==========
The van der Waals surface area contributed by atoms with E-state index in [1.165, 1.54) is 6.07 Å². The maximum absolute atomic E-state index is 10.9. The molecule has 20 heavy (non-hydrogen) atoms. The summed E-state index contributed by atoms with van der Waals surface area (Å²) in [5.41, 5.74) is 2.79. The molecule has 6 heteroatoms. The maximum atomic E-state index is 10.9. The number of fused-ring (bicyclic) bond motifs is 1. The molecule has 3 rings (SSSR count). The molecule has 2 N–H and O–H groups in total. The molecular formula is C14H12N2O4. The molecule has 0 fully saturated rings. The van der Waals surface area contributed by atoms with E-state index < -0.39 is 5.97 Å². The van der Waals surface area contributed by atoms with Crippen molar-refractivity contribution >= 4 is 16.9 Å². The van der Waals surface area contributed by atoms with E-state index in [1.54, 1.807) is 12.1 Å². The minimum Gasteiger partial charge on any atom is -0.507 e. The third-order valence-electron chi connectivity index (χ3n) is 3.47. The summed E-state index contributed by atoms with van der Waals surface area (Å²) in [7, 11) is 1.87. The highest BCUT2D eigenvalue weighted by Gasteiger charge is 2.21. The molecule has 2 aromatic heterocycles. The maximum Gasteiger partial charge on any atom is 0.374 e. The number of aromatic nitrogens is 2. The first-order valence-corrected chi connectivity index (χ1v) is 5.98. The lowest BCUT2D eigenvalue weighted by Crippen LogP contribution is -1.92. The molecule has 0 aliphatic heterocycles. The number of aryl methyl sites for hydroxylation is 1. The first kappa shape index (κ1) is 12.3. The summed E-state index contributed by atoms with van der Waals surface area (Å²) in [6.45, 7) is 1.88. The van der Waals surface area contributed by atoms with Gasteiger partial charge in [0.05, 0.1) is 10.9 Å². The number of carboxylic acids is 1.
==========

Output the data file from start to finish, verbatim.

The van der Waals surface area contributed by atoms with E-state index in [1.165, 1.54) is 6.07 Å². The maximum absolute atomic E-state index is 10.9. The molecule has 20 heavy (non-hydrogen) atoms. The summed E-state index contributed by atoms with van der Waals surface area (Å²) in [5.41, 5.74) is 2.79. The molecule has 6 heteroatoms. The maximum atomic E-state index is 10.9. The number of fused-ring (bicyclic) bond motifs is 1. The molecule has 3 rings (SSSR count). The molecule has 2 N–H and O–H groups in total. The molecular formula is C14H12N2O4. The molecule has 0 fully saturated rings. The van der Waals surface area contributed by atoms with E-state index < -0.39 is 5.97 Å². The van der Waals surface area contributed by atoms with Crippen molar-refractivity contribution >= 4 is 16.9 Å². The van der Waals surface area contributed by atoms with E-state index in [1.54, 1.807) is 12.1 Å². The minimum Gasteiger partial charge on any atom is -0.507 e. The third-order valence-electron chi connectivity index (χ3n) is 3.47. The summed E-state index contributed by atoms with van der Waals surface area (Å²) in [7, 11) is 1.87. The highest BCUT2D eigenvalue weighted by Gasteiger charge is 2.21. The molecule has 2 aromatic heterocycles. The maximum Gasteiger partial charge on any atom is 0.374 e. The number of aromatic nitrogens is 2. The first-order valence-corrected chi connectivity index (χ1v) is 5.98. The lowest BCUT2D eigenvalue weighted by Crippen LogP contribution is -1.92. The molecule has 0 aliphatic heterocycles. The number of aryl methyl sites for hydroxylation is 1. The first kappa shape index (κ1) is 12.3. The summed E-state index contributed by atoms with van der Waals surface area (Å²) in [6.45, 7) is 1.88. The van der Waals surface area contributed by atoms with Gasteiger partial charge in [0.05, 0.1) is 10.9 Å². The number of carboxylic acids is 1.